Too Good to Waste – Doggy Box campaign

With the Christmas party season soon upon us (yes, really it’s that close), more of us will be celebrating by dining out with our friends and family. The season renowned for it’s excess, many of us are guilty of piling our plates a little too high, without a thought for the consequence of our waste.

Fortunately, a fantastic campaign has just been launched by the Sustainable Restaurant Association to help us combat this waste and get more from our food – it’s name, Too Good to Waste. Here, what it is all about.

So, you’re out for dinner, the menu is full of your favourite dishes. Your heart, or is it your stomach, wrestles control from your brain and orders big. The food arrives and indeed it is delicious. But, halfway through you’re defeated. What do you do? Until now, you’d be part of the majority of British diners if you left it and waved it goodbye as the waiter swept up the plate, took it back to the kitchen and slid the leftovers into the bin. What a waste!

The average UK restaurant throws out 21 tonnes of food a year. Astonishingly, 30% of that comes straight off diners’ plates. That’s 6.3 tonnes – or close to the weight of a double decker bus.

No one in their right mind can think that this appalling practice can continue. It’s bad for business, consumers and the planet as a huge amount of the 600,000 tonnes thrown out by the UK restaurant industry ends up in landfill.

So what’s to be done? Well the Sustainable Restaurant Association (, a not for profit membership organisation set up to help restaurants be more sustainable, has just launched a major campaign to tackle the problem. Too Good To Waste is designed to raise awareness of the issue and tackle it head-on.

The main vehicle for this is our custom made biodegradable , recyclable doggy box. It’s not going to change the world on its own. But we hope the publicity it’s generated and the shared responsibility for restaurant food waste it has given diners will go some way towards cleaning up the industry. As well as distributing 25,000 boxes to participating restaurants in London (we hope to roll out the campaign across the country in 2012) we are also providing them with a pack of advice, information and tips that we think could help them cut waste by 20% and save £2-4,000 into the bargain.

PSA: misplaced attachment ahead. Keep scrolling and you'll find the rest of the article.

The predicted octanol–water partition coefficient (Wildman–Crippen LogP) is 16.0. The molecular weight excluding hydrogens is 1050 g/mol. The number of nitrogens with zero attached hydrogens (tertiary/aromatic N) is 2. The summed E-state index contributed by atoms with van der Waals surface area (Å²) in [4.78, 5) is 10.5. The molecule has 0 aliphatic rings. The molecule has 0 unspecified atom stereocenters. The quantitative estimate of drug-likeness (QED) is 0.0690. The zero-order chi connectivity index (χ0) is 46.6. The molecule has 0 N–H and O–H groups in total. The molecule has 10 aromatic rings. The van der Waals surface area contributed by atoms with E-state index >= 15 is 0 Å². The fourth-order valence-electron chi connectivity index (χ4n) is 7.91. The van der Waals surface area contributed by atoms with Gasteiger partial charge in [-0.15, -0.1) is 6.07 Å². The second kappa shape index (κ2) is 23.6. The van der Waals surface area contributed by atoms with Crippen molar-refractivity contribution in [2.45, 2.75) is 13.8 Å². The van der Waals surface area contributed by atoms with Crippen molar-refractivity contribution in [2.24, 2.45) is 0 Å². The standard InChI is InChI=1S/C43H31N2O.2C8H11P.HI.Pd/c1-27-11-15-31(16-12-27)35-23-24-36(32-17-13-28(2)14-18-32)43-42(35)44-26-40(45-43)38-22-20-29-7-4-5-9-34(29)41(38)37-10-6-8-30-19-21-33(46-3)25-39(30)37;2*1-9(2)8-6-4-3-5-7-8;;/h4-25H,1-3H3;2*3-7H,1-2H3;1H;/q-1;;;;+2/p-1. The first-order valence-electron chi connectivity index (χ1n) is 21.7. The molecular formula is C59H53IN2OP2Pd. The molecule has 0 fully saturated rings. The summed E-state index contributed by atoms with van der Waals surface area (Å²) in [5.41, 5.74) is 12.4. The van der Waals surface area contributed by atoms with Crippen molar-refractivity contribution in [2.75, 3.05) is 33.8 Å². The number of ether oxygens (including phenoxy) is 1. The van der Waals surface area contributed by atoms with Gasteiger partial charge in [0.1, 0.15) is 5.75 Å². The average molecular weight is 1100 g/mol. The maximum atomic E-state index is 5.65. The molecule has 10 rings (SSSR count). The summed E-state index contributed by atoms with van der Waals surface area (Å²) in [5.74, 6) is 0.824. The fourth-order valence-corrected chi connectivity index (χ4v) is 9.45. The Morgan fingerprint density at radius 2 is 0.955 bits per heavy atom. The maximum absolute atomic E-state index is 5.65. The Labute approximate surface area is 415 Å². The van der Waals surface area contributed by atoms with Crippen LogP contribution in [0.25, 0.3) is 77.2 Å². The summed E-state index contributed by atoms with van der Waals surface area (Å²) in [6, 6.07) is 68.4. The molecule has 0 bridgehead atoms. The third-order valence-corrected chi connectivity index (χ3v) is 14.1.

When we asked 1,000 consumers whether they would ask to take home leftovers 25% said they were too embarrassed to do so. We’re not sure whether that’s because people think it’s somehow rude, or it’s just traditional UK reticence. After all, our American cousins have been doggy bagging for years. And, really don’t be embarrassed to ask . Top chefs like Hugh Fearnley-Whittingstall and Thomasina Miers have rallied to the cause They both make the point that any chef worth his or her salt would much rather you took your leftovers home to enjoy the next day rather than see them go in the bin.

If you cooked a special meal at home for friends or family but over-catered would you throw the remains in the bin or would you box them up, put them in the fridge or freezer and heat up another time? Well, if the answer is the latter, then why not do the same when eating out.

Almost 100 London restaurants, including Oxo Tower, Cinnamon Club, Bistrot Bruno Loubet and Wahaca, have now signed up to Too Good To Waste and we’ve had dozens of enquiries from across the country. So look out for the sticker in your local restaurant’s window or check out our website to find somewhere that will be only too happy to box up your leftovers.


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